State v. Malachi, 371 N.C. 719 (Dec. 7, 2018)

On discretionary review of a unanimous decision of the Court of Appeals, ___ N.C. App. ___, 799 S.E.2d 645 (2017), in this felon in possession of a firearm case, the court reversed, holding that though the trial court erred in its jury instructions with respect to possession of a firearm, the error did not require a new trial. At trial, the defendant objected to any reference in the jury instructions to constructive possession, arguing that the facts showed only actual possession. The trial court overruled the defendant’s objection and instructed that possession could be either actual or constructive. During deliberations, the jury requested “a legal definition of possession of a firearm,” and the court re-instructed the jury consistent with its prior instructions. The defendant was convicted and he appealed. The Court of Appeals awarded the defendant a new trial, finding that the evidence supported an instruction only for actual possession and that the trial court erred by instructing on constructive possession. That court reasoned that inclusion of a jury instruction unsupported by the evidence is reversible error. The State sought discretionary review and the Supreme Court reversed.

          The Supreme Court began by noting that it has treated actual and constructive possession as alternative means of showing possession of an item necessary for guilt. Thus, the Court of Appeals correctly determined that the trial court erred by allowing the jury to potentially convict the defendant of possession of a firearm by a felon on the basis of constructive possession where no evidence supported that theory.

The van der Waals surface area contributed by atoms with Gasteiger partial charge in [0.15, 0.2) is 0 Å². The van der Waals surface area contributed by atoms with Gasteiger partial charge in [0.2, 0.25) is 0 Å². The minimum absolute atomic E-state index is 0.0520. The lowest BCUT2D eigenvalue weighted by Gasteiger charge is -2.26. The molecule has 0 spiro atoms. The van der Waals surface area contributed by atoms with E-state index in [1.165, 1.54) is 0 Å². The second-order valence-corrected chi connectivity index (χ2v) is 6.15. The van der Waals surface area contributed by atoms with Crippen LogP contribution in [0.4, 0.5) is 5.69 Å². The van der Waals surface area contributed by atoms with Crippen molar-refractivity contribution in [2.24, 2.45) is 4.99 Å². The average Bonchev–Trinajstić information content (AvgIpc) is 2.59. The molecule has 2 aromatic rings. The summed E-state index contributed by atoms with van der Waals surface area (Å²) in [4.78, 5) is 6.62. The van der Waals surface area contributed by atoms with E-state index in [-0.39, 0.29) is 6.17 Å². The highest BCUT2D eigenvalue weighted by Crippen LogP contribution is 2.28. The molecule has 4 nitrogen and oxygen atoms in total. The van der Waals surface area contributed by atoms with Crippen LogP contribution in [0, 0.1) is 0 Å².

Turning to whether that error required a new trial, the court held that it did not. Concluding that its “existing jurisprudence does not conclusively establish that existing North Carolina law encompasses an automatic reversal rule” in these circumstances, it turned to a determination of whether it should adopt such a rule. It declined to do so, holding that the defendant’s challenge to an unsupported constructive possession instruction is subject to traditional harmless error analysis. The court went on to note that as a general matter, a defendant seeking to obtain appellate relief on the basis of an error to which there was an objection at trial must establish that there is a reasonable possibility that, had the error in question not been committed, a different result would have been reached at the trial out of which the appeal arises. It noted however that cases involving submission of erroneous jury instructions are “exceedingly serious and merit close scrutiny to ensure that there is no ‘reasonable possibility’ that the jury convicted the defendant on the basis of such an unsupported legal theory.” However, if the State presents exceedingly strong evidence of guilt on the basis of a theory and that evidence is neither in dispute nor subject to serious credibility-related questions, “it is unlikely that a reasonable jury would elect to convict the defendant on the basis of an unsupported legal theory.” Turning to the case at hand, it noted that the undisputed evidence showed that officers went to a location after receiving report that an individual possessed a firearm. They discovered the weapon while searching the defendant, who matched the description that had been provided. On these facts the defendant failed to establish that there is a reasonable possibility that, in the absence of the erroneous instruction, the jury would have acquitted. Justice Morgan dissented.

There was dissenting opinion in this case.